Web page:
The first hatchery in the Cordova area was located a mere seven miles from town, on what is now known as Power Creek Road.
Today only a wide turnout, plus two large culverts that are a popular viewing area for spawning sockeye, and also brown bear looking for a tasty treat, give hints of its past. Remnants of a wooden bridge that led to the hatchery that was situated above the parking area can be seen if the water level is low.
A fascinating chronology of events leading to the establishment of this hatchery can be found in paper titled “History of Eyak Lake” by the Copper River Watershed Project.
In 1871, just six years after the end of the Civil War and four years after the purchase of Alaska from Russia, the U.S. Commission of Fish and Fisheries was established “to determine the cause of decreasing salmon runs.”
In 1889, those concerns resulted in the establishment of the first Alaskan hatchery in Kodiak and made it unlawful to build obstructions to bodies of water offering habitat for salmon. By the late 1890s, government hatcheries had been abandoned; and canneries, wanting to protect their own interests, created their own.
In 1900, the government made it “mandatory for any person, company, or corporation taking salmon in Alaska waters to produce sockeye fry in at least four times the number of mature salmon taken.” The ratio was increased to 10:1 in 1902. After many failed operations, the mandatory hatchery law was replaced by a rebate system of 40 cents for every 1,000 fry released.
In 1917, the Territorial Fish Commission set aside $80,000 to build two new hatcheries, one in Seward, the other near Eyak Lake.
The Watershed Project paper details the ensuing events at Power Creek in marvelous detail.
“In June 1921, Al Sprague guided construction of not only a new hatchery, but also roads, rails, bunkhouses, outdoor troughs, and a 1,400-foot pipeline to create a salmon pond. The first year, 12 million Chinook eggs were taken, but because the egg baskets had not arrived, once the eggs were eyed, half of the eggs were buried into Power Creek and half into Spring Creek.”
Sprague didn’t last long. He was fired in December 1921 for “frivolous spending on the hatchery.” Edwin Wentworth took over the operation in 1922, planting 3 million sockeye eyed eggs.
“In 1923, a new hatchery building was erected, and methods became more sophisticated. Now able to rear fry, Wentworth released 3.8 million sockeye fry by Jan. 24, 1924. The hatchery attempted to lengthen the rearing process in its 1924 egg take, however, a flood in August 1924 liberated the 3.2 million fry.”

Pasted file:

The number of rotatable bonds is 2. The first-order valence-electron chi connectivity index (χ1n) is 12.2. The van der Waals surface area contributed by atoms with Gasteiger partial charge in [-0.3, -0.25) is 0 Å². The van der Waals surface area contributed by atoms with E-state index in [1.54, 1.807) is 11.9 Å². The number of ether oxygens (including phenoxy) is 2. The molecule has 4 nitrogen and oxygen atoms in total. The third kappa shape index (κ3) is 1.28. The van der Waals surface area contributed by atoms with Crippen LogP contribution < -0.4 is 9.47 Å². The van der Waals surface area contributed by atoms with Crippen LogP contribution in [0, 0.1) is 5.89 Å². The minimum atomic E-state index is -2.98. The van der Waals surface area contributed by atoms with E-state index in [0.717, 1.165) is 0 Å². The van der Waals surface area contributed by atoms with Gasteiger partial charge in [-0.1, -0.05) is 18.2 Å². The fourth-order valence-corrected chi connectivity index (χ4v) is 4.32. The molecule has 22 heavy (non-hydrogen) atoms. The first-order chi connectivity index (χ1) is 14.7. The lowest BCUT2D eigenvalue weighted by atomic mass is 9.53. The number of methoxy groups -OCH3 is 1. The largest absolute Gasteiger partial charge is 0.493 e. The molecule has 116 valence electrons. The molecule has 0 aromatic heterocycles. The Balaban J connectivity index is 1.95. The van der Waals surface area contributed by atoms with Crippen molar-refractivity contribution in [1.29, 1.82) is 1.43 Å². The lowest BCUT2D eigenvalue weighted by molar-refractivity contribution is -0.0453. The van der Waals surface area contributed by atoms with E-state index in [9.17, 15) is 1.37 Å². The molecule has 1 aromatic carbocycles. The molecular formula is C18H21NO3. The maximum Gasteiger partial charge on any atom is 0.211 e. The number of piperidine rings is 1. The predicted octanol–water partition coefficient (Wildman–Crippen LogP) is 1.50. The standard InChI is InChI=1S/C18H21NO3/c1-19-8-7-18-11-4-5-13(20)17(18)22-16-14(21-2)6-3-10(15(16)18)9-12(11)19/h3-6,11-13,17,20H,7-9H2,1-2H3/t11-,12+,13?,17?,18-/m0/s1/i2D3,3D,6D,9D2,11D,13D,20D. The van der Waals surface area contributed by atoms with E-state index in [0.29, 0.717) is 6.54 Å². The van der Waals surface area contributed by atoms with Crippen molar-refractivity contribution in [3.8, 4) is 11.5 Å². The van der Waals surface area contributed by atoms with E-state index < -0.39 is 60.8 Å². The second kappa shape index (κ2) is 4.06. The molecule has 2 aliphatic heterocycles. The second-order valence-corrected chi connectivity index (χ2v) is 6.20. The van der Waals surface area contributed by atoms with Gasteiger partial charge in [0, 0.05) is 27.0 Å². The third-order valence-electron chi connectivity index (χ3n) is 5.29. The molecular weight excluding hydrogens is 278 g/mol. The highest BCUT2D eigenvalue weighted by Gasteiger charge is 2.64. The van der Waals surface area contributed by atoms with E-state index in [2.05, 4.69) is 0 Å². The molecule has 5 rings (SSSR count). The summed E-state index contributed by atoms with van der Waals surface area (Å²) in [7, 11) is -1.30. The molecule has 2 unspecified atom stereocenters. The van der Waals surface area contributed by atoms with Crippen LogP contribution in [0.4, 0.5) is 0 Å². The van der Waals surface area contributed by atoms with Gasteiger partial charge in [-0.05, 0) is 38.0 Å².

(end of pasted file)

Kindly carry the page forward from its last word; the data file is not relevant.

Hmmm. It would seem the recent issues with flooding damage to the road that have impacted buried power lines from the Cordova Electric Coop Power Creek hydro project a mile above the old hatchery site are nothing new.
The report continues: “In the egg take of 1925, 7.3 million fry were released by early November 1925. Funds had run out; with high expenses for heating, lighting, payroll, and running a predator control weir that destroyed any cutthroat trout or Dolly Varden from entering the lake. By 1926, the bunkhouse had burned and by 1927, the U.S. Forest Service took ownership of the hatchery. The old hatchery building became the Bethany Home for Children in 1938.”
Today, the ADF&G estimates that 20,000 sockeye spawn annually in Eyak Lake, supporting a late run of reds that local fisherman can differentiate from Copper River reds by their color and shape.
The average estimated number of sockeye spawning in the Power Creek area over the past four years is 2,200. Multiply that by the average number of eggs per sockeye, which is 3,500, and the result is over 7 million eggs.
That total is interesting to compare with egg and fry counts from the brief hatchery operation there, which included 3 million eggs in 1922, a fry release of 3.2 million in 1924 and 7.3 million fry in November, 1925, before the operation was shut down.
Current local ADF&G biologists were skeptical about the success of that last release in 1925, as it was even before hard winter had likely arrived.
And of course, even today, fisheries biologists candidly admit no one knows for sure what happens to all those fish once they head out into the far Pacific.
It all comes down to the luck of the draw for tiny pink spheres that are amazingly similar in color to the big plastic buoys that fishermen drop off the bows of their boats come the start of another fishing season.
And it appears the odds were not “eggs-actually” too good at Cordova’s first hatchery back in the early 1920s.